This section is from the book "Materia Medica Pharmacy, Pharmacology And Therapeutics", by W. Hale White. Also available from Amazon: Materia Medica Pharmacy, Pharmacology And Therapeutics..
Ether evaporates very quickly, producing great cold, and consequently the part to which it has been applied becomes white from the contraction of the vessels. The cold is sufficient to cause such marked local anaesthesia that the pain of slight operations, performed upon the part anaesthetized, cannot be felt. To produce this result ether is best applied as a fine spray. If it be rubbed in, or evaporation be prevented, it, like alcohol or chloroform, is an irritant.
In the mouth and stomach also it acts like chloroform or alcohol. Thus ether causes a burning taste in the mouth, an increase of the saliva, of the gastric secretion and gastric movements, and dilatation of the vessels of the stomach. Consequently it is carminative and aids digestion. Directly after it reaches the stomach it reflexly excites the heart, increasing the force and frequency of the pulse, and causing a rise of blood-pressure; it is one of the best cardiac stimulants we have. In the same way it excites respiration. It is quickly absorbed, and it's stimulating influence on the heart and respiration is continued. It is thus a good instance of a rapidly diffusible stimulant. It is also anti-spasmodic.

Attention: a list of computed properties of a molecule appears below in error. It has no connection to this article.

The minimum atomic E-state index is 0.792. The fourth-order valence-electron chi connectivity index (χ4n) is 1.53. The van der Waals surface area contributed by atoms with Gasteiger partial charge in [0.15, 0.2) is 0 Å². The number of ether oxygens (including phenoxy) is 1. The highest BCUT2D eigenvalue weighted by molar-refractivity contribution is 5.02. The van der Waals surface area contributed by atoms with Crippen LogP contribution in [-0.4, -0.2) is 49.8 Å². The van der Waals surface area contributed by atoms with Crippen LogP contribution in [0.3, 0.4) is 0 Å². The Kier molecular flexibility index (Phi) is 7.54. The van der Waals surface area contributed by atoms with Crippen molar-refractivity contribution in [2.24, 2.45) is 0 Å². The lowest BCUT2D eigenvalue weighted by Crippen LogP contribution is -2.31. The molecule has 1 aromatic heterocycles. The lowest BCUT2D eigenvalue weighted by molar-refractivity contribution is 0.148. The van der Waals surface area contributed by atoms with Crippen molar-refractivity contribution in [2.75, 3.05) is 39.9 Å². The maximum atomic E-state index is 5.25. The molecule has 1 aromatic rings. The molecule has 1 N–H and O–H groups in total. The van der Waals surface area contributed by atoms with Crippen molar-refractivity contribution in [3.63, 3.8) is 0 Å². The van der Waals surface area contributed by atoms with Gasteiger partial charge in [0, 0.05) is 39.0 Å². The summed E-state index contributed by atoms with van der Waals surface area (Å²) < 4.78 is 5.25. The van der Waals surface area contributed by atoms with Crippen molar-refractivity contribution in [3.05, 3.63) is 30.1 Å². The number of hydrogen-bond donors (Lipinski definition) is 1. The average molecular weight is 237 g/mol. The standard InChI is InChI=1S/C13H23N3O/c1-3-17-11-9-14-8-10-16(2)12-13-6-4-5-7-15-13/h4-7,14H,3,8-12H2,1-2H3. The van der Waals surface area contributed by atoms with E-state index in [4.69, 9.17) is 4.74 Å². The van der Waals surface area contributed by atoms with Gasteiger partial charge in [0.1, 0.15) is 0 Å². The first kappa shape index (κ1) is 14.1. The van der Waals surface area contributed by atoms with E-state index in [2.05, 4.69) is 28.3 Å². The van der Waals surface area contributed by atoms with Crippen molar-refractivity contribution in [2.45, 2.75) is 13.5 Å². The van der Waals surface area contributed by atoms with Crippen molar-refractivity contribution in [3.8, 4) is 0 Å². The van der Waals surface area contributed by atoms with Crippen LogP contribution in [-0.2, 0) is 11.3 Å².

Ether is a powerful general anaesthetic. The phenomena and stages of ether anaesthesia are so like those of chloroform anaesthesia that the description already given (see p. 292) will suffice. The following differences, however, should be noticed:
(1) The heart is paralyzed with much greater difficulty by ether than by chloroform.
(2) The same is true of the vaso-motor centre.
(3) And also of the respiratory centre.
(4) Ether is much more irritant to the respiratory mucous membrane, and hence is more liable to increase bronchitis in those already suffering from it.
(5) Ether is much more likely to irritate the kidneys, and those suffering from the various forms of acute or chronic renal disease, or even from renal insufficiency, should be subjected to ether anaesthesia only when it is administered with the greatest caution.
(6) With ether the stage of stimulation is more protracted, therefore there is more struggling.
(7) For the same reason the anaesthetic stage is not reached so soon.
(8) The reduction of temperature is greater with ether.
(9) Ether must be given nearly pure, about 30 per cent. of air to 70 of ethereal vapor; hence it is more difficult to administer.
(10) The smell of ether is more disagreeable, and patients dislike it more.
(11) Ether is eliminated more slowly, and hence the odor lingers about the patient some time.
(12) Ether being very inflammable cannot be used in the close neighborhood of a naked light.
Ether, on account of its greater safety, is more generally used as an anaesthetic in the United States.